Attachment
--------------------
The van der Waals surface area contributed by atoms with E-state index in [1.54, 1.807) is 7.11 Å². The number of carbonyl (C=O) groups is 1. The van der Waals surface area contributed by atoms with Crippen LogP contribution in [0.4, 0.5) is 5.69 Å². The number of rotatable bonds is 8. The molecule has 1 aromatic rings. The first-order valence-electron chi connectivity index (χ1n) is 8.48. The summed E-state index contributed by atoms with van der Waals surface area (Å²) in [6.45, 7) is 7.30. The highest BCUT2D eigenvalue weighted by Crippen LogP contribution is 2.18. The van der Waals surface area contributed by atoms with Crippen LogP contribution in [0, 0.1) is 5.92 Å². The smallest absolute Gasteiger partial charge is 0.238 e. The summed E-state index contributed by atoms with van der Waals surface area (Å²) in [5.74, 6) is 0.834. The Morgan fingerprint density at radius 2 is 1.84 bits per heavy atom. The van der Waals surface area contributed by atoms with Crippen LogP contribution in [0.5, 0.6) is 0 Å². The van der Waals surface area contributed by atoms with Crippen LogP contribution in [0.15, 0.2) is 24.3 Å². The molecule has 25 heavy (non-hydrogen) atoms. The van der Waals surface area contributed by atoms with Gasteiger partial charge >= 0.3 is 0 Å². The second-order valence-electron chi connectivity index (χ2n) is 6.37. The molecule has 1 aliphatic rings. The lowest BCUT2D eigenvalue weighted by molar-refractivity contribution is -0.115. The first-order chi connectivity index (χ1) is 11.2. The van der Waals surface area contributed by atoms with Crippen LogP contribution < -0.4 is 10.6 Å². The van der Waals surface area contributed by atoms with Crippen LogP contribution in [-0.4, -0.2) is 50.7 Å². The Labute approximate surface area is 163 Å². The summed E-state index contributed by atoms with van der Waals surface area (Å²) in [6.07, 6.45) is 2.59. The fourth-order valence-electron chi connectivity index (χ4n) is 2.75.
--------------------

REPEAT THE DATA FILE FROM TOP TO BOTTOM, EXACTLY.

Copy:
The van der Waals surface area contributed by atoms with E-state index in [1.54, 1.807) is 7.11 Å². The number of carbonyl (C=O) groups is 1. The van der Waals surface area contributed by atoms with Crippen LogP contribution in [0.4, 0.5) is 5.69 Å². The number of rotatable bonds is 8. The molecule has 1 aromatic rings. The first-order valence-electron chi connectivity index (χ1n) is 8.48. The summed E-state index contributed by atoms with van der Waals surface area (Å²) in [6.45, 7) is 7.30. The highest BCUT2D eigenvalue weighted by Crippen LogP contribution is 2.18. The van der Waals surface area contributed by atoms with Crippen LogP contribution in [0, 0.1) is 5.92 Å². The smallest absolute Gasteiger partial charge is 0.238 e. The summed E-state index contributed by atoms with van der Waals surface area (Å²) in [5.74, 6) is 0.834. The Morgan fingerprint density at radius 2 is 1.84 bits per heavy atom. The van der Waals surface area contributed by atoms with Crippen LogP contribution in [0.5, 0.6) is 0 Å². The van der Waals surface area contributed by atoms with Crippen LogP contribution in [0.15, 0.2) is 24.3 Å². The molecule has 25 heavy (non-hydrogen) atoms. The van der Waals surface area contributed by atoms with Gasteiger partial charge >= 0.3 is 0 Å². The second-order valence-electron chi connectivity index (χ2n) is 6.37. The molecule has 1 aliphatic rings. The lowest BCUT2D eigenvalue weighted by molar-refractivity contribution is -0.115. The first-order chi connectivity index (χ1) is 11.2. The van der Waals surface area contributed by atoms with Crippen LogP contribution < -0.4 is 10.6 Å². The van der Waals surface area contributed by atoms with Crippen LogP contribution in [-0.4, -0.2) is 50.7 Å². The Labute approximate surface area is 163 Å². The summed E-state index contributed by atoms with van der Waals surface area (Å²) in [6.07, 6.45) is 2.59. The fourth-order valence-electron chi connectivity index (χ4n) is 2.75.